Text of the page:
Samsung says it will drag iPhone 5 into legal war

The phone maker plans to add Apple's recently unveiled iPhone 5 to its list of accused products, according to a report from Reuters.

Sarah Tew/CNET

It appears that Apple's iPhone 5 isn't going to escape the ongoing legal battle with Samsung Electronics.

Samsung said it would add the recently unveiled smartphone -- which has already seen record pre-sale figures and which will hit stores tomorrow -- to a list of products accused of violating its patents, according to Reuters, citing U.S. court documents.

Samsung confirmed to CNET that it would pursue the iPhone 5.

Based on information currently available, Samsung expects that the iPhone 5 will infringe the asserted Samsung patents-in-suit in the same way as the other accused iPhone models. Samsung plans to file a motion to amend its infringement contentions to address the iPhone 5 as soon as it has had a reasonable opportunity to analyze the device.

The two companies are in the midst of a bitter legal war over intellectual property. Apple recently scored a big victory over Samsung in a Federal court in San Jose, Calif., but the two companies have several existing lawsuits going on in different countries around the world.

Samsung has already taken its case to consumers; the South Korean conglomerate released an ad yesterday slamming the iPhone 5 and people waiting in line for Apple products.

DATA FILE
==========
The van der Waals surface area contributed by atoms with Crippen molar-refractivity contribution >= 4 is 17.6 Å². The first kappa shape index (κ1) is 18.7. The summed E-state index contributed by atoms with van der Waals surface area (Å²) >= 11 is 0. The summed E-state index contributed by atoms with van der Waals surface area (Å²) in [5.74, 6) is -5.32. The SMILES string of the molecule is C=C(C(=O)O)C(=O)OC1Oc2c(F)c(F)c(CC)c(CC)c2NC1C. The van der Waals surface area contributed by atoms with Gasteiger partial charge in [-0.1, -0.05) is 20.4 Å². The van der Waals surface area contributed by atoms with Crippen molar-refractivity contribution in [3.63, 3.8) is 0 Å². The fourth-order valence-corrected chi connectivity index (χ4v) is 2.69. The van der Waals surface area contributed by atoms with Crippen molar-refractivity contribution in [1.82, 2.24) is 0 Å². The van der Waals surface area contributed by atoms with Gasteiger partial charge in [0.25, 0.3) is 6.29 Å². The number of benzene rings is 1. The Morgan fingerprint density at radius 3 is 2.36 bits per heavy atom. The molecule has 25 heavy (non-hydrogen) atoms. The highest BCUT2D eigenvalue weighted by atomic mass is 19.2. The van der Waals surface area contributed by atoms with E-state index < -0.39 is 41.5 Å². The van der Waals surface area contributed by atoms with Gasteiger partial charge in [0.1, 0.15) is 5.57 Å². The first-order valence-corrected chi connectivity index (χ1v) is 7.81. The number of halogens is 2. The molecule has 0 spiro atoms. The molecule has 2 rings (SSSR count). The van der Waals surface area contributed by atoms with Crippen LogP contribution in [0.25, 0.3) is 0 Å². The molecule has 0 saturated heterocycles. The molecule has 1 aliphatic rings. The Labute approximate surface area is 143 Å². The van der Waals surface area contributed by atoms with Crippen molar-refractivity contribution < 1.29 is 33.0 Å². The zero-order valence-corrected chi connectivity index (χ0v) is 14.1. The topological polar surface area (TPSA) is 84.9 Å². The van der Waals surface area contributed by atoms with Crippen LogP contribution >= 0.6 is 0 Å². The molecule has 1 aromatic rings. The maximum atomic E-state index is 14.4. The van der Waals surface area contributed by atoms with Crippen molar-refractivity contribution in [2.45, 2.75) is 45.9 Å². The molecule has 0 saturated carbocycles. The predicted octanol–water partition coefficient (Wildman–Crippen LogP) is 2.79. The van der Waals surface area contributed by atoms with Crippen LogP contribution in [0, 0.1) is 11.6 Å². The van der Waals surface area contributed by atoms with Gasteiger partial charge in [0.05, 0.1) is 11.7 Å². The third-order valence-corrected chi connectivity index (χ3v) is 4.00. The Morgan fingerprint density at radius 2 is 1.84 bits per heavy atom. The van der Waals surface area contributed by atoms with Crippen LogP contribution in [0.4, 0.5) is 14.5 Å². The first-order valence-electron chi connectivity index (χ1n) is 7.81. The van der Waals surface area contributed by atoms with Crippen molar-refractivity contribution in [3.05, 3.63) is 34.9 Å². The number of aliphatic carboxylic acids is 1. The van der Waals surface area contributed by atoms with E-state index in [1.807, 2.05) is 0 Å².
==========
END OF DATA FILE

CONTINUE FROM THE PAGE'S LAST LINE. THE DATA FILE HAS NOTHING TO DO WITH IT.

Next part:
Analysts, meahwhile, believe that the iPhone 5 could be poised for record sales spurred by pent-up demand from consumers who skipped the last refresh, the iPhone 4S.

CNET has contacted Apple for comment, and we'll update the story when the company responds.

Below is the filing from Samsung:

Samsung filing

Read the full CNET Review

Apple iPhone 5

The Bottom Line: The iPhone 5 completely rebuilds the iPhone on a framework of new features and design, addressing its major previous shortcomings. It's absolutely the best iPhone to date, and it easily secures its place in the top tier of the smartphone universe. / Read full review

About the author

Roger Cheng is the executive editor in charge of breaking news for CNET News. Prior to this, he was on the telecommunications beat and wrote for Dow Jones Newswires and The Wall Street Journal for nearly a decade. He's a devoted Trojan alum and Los Angeles Lakers fan.

 

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